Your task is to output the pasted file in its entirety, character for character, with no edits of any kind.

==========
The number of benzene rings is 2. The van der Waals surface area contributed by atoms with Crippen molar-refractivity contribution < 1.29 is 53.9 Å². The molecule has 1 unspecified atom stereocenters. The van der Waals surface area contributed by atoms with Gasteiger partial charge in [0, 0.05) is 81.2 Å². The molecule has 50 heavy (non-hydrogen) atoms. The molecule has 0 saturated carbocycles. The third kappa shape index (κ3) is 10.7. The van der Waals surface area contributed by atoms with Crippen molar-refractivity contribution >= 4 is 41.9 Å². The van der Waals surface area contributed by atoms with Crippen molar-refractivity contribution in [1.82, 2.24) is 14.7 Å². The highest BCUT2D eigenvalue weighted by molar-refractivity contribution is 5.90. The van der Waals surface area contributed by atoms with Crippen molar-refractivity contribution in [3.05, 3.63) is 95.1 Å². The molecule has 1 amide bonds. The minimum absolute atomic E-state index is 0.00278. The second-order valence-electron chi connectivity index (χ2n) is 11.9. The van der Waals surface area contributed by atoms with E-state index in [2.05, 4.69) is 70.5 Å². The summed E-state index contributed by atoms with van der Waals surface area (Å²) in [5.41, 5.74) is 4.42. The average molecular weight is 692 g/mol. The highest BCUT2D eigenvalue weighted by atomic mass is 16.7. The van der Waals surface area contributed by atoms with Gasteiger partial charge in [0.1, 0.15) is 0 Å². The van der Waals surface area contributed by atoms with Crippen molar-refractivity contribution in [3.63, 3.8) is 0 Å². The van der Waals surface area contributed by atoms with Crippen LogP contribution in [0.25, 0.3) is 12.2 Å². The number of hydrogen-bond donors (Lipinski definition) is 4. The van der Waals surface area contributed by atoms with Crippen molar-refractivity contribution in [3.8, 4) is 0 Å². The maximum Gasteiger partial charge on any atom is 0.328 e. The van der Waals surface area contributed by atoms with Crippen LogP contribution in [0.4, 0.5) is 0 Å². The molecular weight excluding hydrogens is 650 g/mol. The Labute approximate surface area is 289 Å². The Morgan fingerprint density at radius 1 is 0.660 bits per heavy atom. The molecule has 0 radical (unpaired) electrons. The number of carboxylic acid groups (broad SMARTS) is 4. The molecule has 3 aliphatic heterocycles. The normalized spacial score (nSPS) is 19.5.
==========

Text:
The number of benzene rings is 2. The van der Waals surface area contributed by atoms with Crippen molar-refractivity contribution < 1.29 is 53.9 Å². The molecule has 1 unspecified atom stereocenters. The van der Waals surface area contributed by atoms with Gasteiger partial charge in [0, 0.05) is 81.2 Å². The molecule has 50 heavy (non-hydrogen) atoms. The molecule has 0 saturated carbocycles. The third kappa shape index (κ3) is 10.7. The van der Waals surface area contributed by atoms with Crippen molar-refractivity contribution >= 4 is 41.9 Å². The van der Waals surface area contributed by atoms with Crippen molar-refractivity contribution in [1.82, 2.24) is 14.7 Å². The highest BCUT2D eigenvalue weighted by molar-refractivity contribution is 5.90. The van der Waals surface area contributed by atoms with Crippen molar-refractivity contribution in [3.05, 3.63) is 95.1 Å². The molecule has 1 amide bonds. The minimum absolute atomic E-state index is 0.00278. The second-order valence-electron chi connectivity index (χ2n) is 11.9. The van der Waals surface area contributed by atoms with E-state index in [2.05, 4.69) is 70.5 Å². The summed E-state index contributed by atoms with van der Waals surface area (Å²) in [5.41, 5.74) is 4.42. The average molecular weight is 692 g/mol. The highest BCUT2D eigenvalue weighted by atomic mass is 16.7. The van der Waals surface area contributed by atoms with Gasteiger partial charge in [0.1, 0.15) is 0 Å². The van der Waals surface area contributed by atoms with Crippen molar-refractivity contribution in [3.63, 3.8) is 0 Å². The van der Waals surface area contributed by atoms with Crippen LogP contribution in [0.25, 0.3) is 12.2 Å². The number of hydrogen-bond donors (Lipinski definition) is 4. The van der Waals surface area contributed by atoms with Crippen molar-refractivity contribution in [3.8, 4) is 0 Å². The maximum Gasteiger partial charge on any atom is 0.328 e. The van der Waals surface area contributed by atoms with Crippen LogP contribution in [0.4, 0.5) is 0 Å². The molecular weight excluding hydrogens is 650 g/mol. The Labute approximate surface area is 289 Å². The Morgan fingerprint density at radius 1 is 0.660 bits per heavy atom. The molecule has 0 radical (unpaired) electrons. The number of carboxylic acid groups (broad SMARTS) is 4. The molecule has 3 aliphatic heterocycles. The normalized spacial score (nSPS) is 19.5.